My question is whether the code in those libraries will allocate memory in the same heap as the main application or do they use their own heap?
If the library uses the same
malloc/free as the application (e.g. from
glibc) - then yes, program and all libraries will use the single heap.
If library uses
mmap directly, it can allocate memory which is not the memory used by program itself.
So for example, some function in the .so file calls malloc, would it use the same heap manager as the application or another one?
If function from .so calls malloc, this malloc is the same as malloc called from program. You can see symbol binding log in Linux/glibc (>2.1) with
Yes, several instances of heap managers (with default configuration) can't co-exist without knowing about each other (the problem is with keeping brk-allocated heap size synchronized between instances). But there is a configuration possible when several instances can co-exist.
Most classic malloc implementations (ptmalloc*, dlmalloc, etc) can use two methods of getting memory from the system:
mmap. Brk is the classic heap, which is linear and can grow or shrink. Mmap allows to get lot of memory in anywhere; and you can return this memory back to the system (free it) in any order.
When malloc is builded, the brk method can be disabled. Then malloc will emulate linear heap using only
mmaps or even will disable classic linear heap and all allocations will be made from discontiguous mmaped fragmens.
So, some library can have own memory manager, e.g.
malloc compiled with
brk disabled or with non-malloc memory manager. This manager should have function names other than
free, for example
free1 or should not to show/export this names to dynamic linker.
Also, what about the global data in those shared memories. Where does it lie? I know for the application it lies in the bss and data segment, but don't know where it is for those shared object files.
You should think both about program and .so just as ELF files. Every ELF file has "program headers" (
readelf -l elf_file). The way how data is loaded from ELF into memory depends on program header's type. If the type is "
LOAD", corresponding part of file will be privately
mmaped (Sic!) to memory. Usually, there are 2 LOAD segments; first one for code with R+X (read+execute) flags and second is for data with R+W (read+write) flags. Both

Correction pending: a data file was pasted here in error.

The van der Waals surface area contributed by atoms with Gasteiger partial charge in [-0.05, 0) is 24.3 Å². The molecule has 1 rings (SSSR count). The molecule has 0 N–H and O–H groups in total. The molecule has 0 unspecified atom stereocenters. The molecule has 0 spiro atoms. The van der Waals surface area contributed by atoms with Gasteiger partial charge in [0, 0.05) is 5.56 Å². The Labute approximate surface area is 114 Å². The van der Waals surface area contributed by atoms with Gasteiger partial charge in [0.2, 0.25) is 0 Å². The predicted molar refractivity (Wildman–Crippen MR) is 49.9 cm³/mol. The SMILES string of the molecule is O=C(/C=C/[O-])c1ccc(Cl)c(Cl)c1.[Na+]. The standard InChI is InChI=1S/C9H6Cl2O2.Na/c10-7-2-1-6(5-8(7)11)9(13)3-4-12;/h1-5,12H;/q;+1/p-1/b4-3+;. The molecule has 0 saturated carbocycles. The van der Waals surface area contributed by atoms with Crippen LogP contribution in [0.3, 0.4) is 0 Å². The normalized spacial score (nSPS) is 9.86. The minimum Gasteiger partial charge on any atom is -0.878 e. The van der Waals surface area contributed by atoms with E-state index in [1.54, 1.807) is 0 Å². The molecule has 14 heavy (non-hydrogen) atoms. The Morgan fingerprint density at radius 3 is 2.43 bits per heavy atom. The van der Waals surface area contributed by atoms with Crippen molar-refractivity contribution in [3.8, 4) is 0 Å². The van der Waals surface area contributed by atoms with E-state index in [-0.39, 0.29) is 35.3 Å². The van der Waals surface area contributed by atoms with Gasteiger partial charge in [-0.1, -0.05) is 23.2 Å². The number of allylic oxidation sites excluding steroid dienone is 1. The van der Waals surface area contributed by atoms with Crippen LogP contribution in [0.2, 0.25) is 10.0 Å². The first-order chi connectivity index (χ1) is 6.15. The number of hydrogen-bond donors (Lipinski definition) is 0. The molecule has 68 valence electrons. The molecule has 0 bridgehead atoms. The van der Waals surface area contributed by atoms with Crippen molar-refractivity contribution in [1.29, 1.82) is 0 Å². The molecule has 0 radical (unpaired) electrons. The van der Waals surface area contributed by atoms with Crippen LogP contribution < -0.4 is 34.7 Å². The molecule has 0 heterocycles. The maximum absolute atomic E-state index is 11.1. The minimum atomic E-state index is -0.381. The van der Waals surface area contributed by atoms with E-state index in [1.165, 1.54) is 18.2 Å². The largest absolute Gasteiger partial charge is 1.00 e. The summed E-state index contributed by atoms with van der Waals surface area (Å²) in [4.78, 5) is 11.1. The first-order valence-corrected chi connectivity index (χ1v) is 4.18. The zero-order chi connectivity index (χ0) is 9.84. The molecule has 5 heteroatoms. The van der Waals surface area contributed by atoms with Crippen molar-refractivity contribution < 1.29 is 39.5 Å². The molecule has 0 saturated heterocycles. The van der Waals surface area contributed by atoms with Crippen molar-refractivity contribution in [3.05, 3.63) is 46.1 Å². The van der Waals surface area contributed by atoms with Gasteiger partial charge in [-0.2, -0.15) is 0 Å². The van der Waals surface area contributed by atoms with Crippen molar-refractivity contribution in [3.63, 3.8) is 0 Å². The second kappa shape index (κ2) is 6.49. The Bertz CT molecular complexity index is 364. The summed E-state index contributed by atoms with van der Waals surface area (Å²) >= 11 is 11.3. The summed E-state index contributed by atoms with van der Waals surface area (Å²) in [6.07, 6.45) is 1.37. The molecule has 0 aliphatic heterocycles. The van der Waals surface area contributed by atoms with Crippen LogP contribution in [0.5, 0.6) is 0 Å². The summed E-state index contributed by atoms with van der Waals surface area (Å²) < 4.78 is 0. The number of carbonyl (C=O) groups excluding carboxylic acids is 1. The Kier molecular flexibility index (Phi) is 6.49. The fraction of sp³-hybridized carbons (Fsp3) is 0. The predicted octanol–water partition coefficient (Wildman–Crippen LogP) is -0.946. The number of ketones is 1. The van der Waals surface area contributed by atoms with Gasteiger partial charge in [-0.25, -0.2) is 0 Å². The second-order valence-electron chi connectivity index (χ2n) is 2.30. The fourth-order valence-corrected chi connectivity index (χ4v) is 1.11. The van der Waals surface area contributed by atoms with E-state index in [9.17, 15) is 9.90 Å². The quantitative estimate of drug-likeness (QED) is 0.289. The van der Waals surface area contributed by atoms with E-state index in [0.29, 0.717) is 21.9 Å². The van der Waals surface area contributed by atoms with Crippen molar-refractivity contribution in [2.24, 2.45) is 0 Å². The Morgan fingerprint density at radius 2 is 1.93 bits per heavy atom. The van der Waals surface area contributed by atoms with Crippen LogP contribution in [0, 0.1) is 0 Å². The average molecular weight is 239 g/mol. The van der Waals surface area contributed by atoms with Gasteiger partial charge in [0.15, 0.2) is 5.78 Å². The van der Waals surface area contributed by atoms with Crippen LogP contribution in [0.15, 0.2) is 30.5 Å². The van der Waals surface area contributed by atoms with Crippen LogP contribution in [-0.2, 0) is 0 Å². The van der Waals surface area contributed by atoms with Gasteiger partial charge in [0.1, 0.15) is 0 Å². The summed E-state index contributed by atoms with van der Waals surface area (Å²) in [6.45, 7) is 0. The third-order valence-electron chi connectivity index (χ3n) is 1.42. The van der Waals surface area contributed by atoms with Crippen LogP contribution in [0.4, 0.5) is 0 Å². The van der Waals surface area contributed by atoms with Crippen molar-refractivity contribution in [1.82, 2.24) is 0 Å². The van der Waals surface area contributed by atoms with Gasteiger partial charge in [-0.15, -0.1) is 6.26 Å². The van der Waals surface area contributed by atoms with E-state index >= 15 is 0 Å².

.data (global data) sections are placed in the segment of type LOAD with Write enabled flag.
Both executable and shared library has LOAD segments. Some of segments has memory_size > file_size. It means that segment will be expanded in memory; first part of it will be filled with data from ELF file, and the second part of size (memory_size-file_size) will be filled with zero (for
*bss sections), using
When Kernel or Dynamic linker loads ELF file into memory, they will not think about sharing. For example, you want to start same program twice. First process will load read-only part of ELF file with mmap; second process will do the same mmap (if aslr is active - second mmap will be into different virtual address). It is task of Page cache (VFS subsystem) to keep single copy of data in physical memory (with COPY-on-WRITE aka COW); and mmap will just setup mappings from virtual address in each process into single physical location. If any process will change a memory page; it will be copied on write to unique private physical memory.
Loading code is in
_dl_map_object_from_fd) for ld.so and
linux-kernel/fs/binfmt_elf.c for kernel's ELF loader (
load_elf_binary). Do a search for
So, global data and bss data is always privately mmaped in each process, and they are protected with COW.
Heap and stack are allocated in run-time with brk+mmap (heap) and by OS kernel automagically in brk-like process (for stack of main thread). Additional thread's stacks are allocated with